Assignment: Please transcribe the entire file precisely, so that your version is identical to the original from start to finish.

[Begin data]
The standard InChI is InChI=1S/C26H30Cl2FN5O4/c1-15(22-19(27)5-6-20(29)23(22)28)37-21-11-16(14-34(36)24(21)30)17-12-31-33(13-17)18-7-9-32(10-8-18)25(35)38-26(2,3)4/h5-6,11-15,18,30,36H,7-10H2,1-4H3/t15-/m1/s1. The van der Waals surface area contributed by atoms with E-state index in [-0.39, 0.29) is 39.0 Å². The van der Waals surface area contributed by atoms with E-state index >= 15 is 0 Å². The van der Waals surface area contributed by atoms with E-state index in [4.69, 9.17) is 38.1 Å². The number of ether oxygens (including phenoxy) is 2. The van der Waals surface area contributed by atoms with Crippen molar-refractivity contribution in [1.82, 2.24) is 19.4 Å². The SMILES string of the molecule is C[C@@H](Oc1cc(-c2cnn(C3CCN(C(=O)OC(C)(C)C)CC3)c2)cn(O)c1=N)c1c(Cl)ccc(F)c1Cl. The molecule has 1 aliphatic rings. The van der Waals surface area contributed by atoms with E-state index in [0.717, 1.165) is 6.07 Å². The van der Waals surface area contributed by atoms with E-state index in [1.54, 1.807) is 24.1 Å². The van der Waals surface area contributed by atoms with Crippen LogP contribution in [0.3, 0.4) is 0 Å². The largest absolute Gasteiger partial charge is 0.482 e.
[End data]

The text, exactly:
The standard InChI is InChI=1S/C26H30Cl2FN5O4/c1-15(22-19(27)5-6-20(29)23(22)28)37-21-11-16(14-34(36)24(21)30)17-12-31-33(13-17)18-7-9-32(10-8-18)25(35)38-26(2,3)4/h5-6,11-15,18,30,36H,7-10H2,1-4H3/t15-/m1/s1. The van der Waals surface area contributed by atoms with E-state index in [-0.39, 0.29) is 39.0 Å². The van der Waals surface area contributed by atoms with E-state index >= 15 is 0 Å². The van der Waals surface area contributed by atoms with E-state index in [4.69, 9.17) is 38.1 Å². The number of ether oxygens (including phenoxy) is 2. The van der Waals surface area contributed by atoms with Crippen molar-refractivity contribution in [1.82, 2.24) is 19.4 Å². The SMILES string of the molecule is C[C@@H](Oc1cc(-c2cnn(C3CCN(C(=O)OC(C)(C)C)CC3)c2)cn(O)c1=N)c1c(Cl)ccc(F)c1Cl. The molecule has 1 aliphatic rings. The van der Waals surface area contributed by atoms with E-state index in [0.717, 1.165) is 6.07 Å². The van der Waals surface area contributed by atoms with E-state index in [1.54, 1.807) is 24.1 Å². The van der Waals surface area contributed by atoms with Crippen LogP contribution in [0.3, 0.4) is 0 Å². The largest absolute Gasteiger partial charge is 0.482 e.